A pain-free Barrie Wilson at his home DIY workshop
The pain of cluster headaches (CH) is notoriously excruciating and usually described as one of the most distressing conditions known to mankind. Female patients describe attacks as worse than childbirth and patients are occasionally driven to suicide. Attacks last between 15 minutes and three hours and can occur up to eight times a day.
For a small group of CH patients there has been no solution. Until now.
The treatment, known as deep brain stimulation, is already used to treat other neurological conditions such as Parkinson’s disease and dystonia. In CH patients, it is used to target a part of the brain (the posterior hypothalamus) which is overactive during the headaches. An electrode is inserted into the brain and linked to a stimulator under the chest. When the stimulator is switched on, an electric current passes into the brain, blocking the damaging signals that cause cluster headaches.
Barrie Wilson, 67, of Newton Abbott, Devon, is only the fifth patient to have the procedure at the NHNN. The device was implanted last August and switched on in October and he has had only one headache since. He had been suffering from cluster headaches for 14 years without ever discovering the trigger.
Ludvic Zrinzo (right) during a DBS procedure
“I started getting these horrendous headaches in 1996. I don’t know why it happened. I went to see my GP who was really good about referring me to a neurologist and I was diagnosed with chronic cluster headaches straight away,” he said.
“Over the years I tried the pharmacy's arsenal of medication. A few things worked for a time, but none of the solutions I was offered would have worked for ever. The fear was that as the body gets used to the medication, it stops working. My quality of life suffered because I could not do anything spontaneously and would have to take oxygen with me even if I wanted to go for a little walk in the park.
“Meanwhile the highs get high and the lows get very low and there was a time when I was on anti-depressants to keep me calm. Then I met Manjit (Matharu, his consultant at the NHNN) and he offered me deep brain stimulation. I had nothing to lose and everything to gain so I took the opportunity. And only last week I went to the park and didn’t even give it a second thought,” said a smiling Barrie.
Neurosurgeon Ludvic Zrinzo (left) and Neurologist Manjit Matharu
This new method of treating cluster headaches follows on from pioneering research at Queen Square, where the NHNN and the nearby Institute of Neurology at UCL are housed.
The research, which goes back a decade, pinpointed a particular region of the brain (the posterior hypothalamus) and studies revealed the presence of increased blood flow in this region during a cluster headache attack, a sure sign of increased activity.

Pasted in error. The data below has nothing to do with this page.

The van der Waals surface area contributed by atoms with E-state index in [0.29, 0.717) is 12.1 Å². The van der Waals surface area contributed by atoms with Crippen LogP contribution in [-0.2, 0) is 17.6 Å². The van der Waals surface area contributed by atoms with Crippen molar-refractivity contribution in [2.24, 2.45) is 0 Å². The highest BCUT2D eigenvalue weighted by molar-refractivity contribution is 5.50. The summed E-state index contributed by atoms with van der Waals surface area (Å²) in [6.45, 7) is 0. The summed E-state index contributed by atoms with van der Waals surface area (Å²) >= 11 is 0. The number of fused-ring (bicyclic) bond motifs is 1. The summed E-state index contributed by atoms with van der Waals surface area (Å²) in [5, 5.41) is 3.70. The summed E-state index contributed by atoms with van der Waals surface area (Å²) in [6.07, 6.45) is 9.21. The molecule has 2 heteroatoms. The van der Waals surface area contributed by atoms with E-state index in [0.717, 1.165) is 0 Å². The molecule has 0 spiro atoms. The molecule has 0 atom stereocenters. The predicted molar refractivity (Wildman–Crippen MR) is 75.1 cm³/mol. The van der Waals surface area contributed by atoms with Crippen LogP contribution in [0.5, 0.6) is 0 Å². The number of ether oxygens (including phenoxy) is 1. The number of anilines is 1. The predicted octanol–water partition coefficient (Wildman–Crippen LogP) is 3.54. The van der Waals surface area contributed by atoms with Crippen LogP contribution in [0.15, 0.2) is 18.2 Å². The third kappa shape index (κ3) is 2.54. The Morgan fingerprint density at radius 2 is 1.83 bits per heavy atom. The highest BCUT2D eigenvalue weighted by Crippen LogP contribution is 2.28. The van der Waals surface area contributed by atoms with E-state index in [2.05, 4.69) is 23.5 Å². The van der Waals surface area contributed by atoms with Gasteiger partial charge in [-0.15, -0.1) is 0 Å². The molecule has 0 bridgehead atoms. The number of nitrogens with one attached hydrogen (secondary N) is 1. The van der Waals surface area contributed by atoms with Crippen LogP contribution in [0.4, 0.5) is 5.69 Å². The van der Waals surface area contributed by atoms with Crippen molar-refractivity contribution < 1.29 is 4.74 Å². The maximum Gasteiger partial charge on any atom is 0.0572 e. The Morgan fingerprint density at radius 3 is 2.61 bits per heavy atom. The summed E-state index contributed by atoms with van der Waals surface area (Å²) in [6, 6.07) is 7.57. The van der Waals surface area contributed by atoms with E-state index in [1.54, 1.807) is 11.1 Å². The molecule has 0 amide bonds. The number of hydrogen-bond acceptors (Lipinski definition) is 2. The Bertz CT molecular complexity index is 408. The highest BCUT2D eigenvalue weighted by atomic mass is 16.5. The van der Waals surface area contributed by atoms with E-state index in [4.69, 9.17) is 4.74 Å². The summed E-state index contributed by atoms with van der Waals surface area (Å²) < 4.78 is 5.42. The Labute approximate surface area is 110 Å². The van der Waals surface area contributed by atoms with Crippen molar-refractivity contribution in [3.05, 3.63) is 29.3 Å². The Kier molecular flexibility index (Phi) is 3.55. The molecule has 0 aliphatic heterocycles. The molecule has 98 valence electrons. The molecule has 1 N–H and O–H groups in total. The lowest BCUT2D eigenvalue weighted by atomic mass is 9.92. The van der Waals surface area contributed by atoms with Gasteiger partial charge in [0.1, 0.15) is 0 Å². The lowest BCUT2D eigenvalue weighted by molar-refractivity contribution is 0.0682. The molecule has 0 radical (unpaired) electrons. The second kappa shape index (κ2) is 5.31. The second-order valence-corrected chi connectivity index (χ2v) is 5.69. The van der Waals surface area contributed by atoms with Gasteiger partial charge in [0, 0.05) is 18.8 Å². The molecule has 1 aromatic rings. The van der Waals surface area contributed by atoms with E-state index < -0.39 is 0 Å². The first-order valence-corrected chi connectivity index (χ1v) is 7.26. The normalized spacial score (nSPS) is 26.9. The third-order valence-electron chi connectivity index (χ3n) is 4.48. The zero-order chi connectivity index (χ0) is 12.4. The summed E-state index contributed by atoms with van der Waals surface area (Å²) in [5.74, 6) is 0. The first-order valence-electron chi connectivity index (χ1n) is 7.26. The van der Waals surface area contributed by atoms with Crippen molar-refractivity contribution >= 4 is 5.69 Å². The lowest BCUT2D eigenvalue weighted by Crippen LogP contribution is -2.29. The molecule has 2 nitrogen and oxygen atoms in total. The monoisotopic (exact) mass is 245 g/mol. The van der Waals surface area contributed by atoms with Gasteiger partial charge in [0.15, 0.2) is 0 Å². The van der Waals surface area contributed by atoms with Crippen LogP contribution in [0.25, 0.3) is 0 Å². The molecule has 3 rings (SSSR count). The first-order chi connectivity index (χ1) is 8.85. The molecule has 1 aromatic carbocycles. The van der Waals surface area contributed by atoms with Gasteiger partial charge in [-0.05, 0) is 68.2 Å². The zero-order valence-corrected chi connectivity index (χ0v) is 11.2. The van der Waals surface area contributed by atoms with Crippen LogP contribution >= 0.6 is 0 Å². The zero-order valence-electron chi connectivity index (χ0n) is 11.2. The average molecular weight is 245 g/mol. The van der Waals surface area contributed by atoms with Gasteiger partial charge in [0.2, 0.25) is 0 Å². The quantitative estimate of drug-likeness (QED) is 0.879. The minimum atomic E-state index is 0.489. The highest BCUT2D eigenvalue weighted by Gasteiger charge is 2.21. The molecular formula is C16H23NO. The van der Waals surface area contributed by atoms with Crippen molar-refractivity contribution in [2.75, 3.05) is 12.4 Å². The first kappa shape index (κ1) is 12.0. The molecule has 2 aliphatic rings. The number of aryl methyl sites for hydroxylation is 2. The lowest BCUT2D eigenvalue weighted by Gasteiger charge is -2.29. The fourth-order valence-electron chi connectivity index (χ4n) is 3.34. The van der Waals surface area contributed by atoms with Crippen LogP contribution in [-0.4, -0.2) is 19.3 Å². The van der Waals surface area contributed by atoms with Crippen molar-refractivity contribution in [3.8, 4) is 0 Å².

Early pilot results of DBS in a small number of patients with unremitting chronic cluster headaches were very encouraging and this led two consultants, neurologist Manjit Matharu and neurosurgeon Ludvic Zrinzo to introduce the procedure at the NHNN.
Mr Matharu and Mr Zrinzo said: “We are really excited about the early indications from using DBS in this way. Patients who suffer from this excruciating condition come to us at their wits’ end and for many of them we are a last resort. Unless you have experienced cluster headaches you cannot underestimate the impact they have on the lives of sufferers and their families. If we can help them in any way it’s immensely rewarding,” they said.
Mr Zrinzo added: “DBS has been used for several decades in the treatment of movement disorders such as tremor, Parkinson’s disease and dystonia. Now, promising results in early studies of DBS for certain types of severe headache have led to the introduction of this new procedure. We hope that our encouraging early experience will help to establish a clinical trial that rigorously explores the utility of DBS in cluster headache. Patients who undergo DBS often agree to participate in research and this provides a unique opportunity to explore the workings of the human brain and the diseases that afflict it.”
The National Institute for Health and Clinical Excellence (NICE) is currently developing guidance for the NHS on deep brain stimulation for severe cluster headaches, which looks at the safety and efficacy of this new procedure. The draft recommendations are currently out for a public consultation. Click here to submit your comments on the procedure.